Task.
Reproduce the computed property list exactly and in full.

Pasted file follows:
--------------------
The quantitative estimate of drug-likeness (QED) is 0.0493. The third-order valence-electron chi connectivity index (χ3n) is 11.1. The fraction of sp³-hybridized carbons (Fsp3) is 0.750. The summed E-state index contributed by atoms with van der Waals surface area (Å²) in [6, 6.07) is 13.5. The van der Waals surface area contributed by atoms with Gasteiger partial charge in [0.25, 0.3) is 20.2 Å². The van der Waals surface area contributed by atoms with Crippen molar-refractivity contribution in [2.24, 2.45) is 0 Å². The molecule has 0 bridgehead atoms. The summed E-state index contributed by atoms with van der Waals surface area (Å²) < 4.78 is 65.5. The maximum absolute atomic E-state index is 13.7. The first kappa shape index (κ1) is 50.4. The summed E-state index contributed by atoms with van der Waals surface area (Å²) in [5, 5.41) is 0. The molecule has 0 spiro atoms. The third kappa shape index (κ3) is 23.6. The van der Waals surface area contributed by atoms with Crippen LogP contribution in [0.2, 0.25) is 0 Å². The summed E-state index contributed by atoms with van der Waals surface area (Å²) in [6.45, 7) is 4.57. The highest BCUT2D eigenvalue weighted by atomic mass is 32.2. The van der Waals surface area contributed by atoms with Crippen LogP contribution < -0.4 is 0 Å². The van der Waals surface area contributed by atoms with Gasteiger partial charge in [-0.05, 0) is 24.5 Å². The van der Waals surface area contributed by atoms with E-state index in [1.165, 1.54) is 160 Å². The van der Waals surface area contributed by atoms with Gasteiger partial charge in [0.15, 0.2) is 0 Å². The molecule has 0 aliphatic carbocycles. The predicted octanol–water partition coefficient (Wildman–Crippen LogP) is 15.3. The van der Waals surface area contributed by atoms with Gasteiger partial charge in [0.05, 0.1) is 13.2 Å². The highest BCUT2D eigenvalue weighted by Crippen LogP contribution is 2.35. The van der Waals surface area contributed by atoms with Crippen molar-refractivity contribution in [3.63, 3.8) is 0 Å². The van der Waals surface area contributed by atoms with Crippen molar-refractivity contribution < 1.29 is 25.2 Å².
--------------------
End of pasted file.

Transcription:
The quantitative estimate of drug-likeness (QED) is 0.0493. The third-order valence-electron chi connectivity index (χ3n) is 11.1. The fraction of sp³-hybridized carbons (Fsp3) is 0.750. The summed E-state index contributed by atoms with van der Waals surface area (Å²) in [6, 6.07) is 13.5. The van der Waals surface area contributed by atoms with Gasteiger partial charge in [0.25, 0.3) is 20.2 Å². The van der Waals surface area contributed by atoms with Crippen molar-refractivity contribution in [2.24, 2.45) is 0 Å². The molecule has 0 bridgehead atoms. The summed E-state index contributed by atoms with van der Waals surface area (Å²) < 4.78 is 65.5. The maximum absolute atomic E-state index is 13.7. The first kappa shape index (κ1) is 50.4. The summed E-state index contributed by atoms with van der Waals surface area (Å²) in [5, 5.41) is 0. The molecule has 0 spiro atoms. The third kappa shape index (κ3) is 23.6. The van der Waals surface area contributed by atoms with Crippen LogP contribution in [0.2, 0.25) is 0 Å². The summed E-state index contributed by atoms with van der Waals surface area (Å²) in [6.45, 7) is 4.57. The highest BCUT2D eigenvalue weighted by atomic mass is 32.2. The van der Waals surface area contributed by atoms with Crippen LogP contribution < -0.4 is 0 Å². The van der Waals surface area contributed by atoms with Gasteiger partial charge in [-0.05, 0) is 24.5 Å². The van der Waals surface area contributed by atoms with E-state index in [1.165, 1.54) is 160 Å². The van der Waals surface area contributed by atoms with Gasteiger partial charge in [0.15, 0.2) is 0 Å². The molecule has 0 aliphatic carbocycles. The predicted octanol–water partition coefficient (Wildman–Crippen LogP) is 15.3. The van der Waals surface area contributed by atoms with Gasteiger partial charge in [0.05, 0.1) is 13.2 Å². The highest BCUT2D eigenvalue weighted by Crippen LogP contribution is 2.35. The van der Waals surface area contributed by atoms with Crippen molar-refractivity contribution in [3.63, 3.8) is 0 Å². The van der Waals surface area contributed by atoms with Crippen molar-refractivity contribution < 1.29 is 25.2 Å².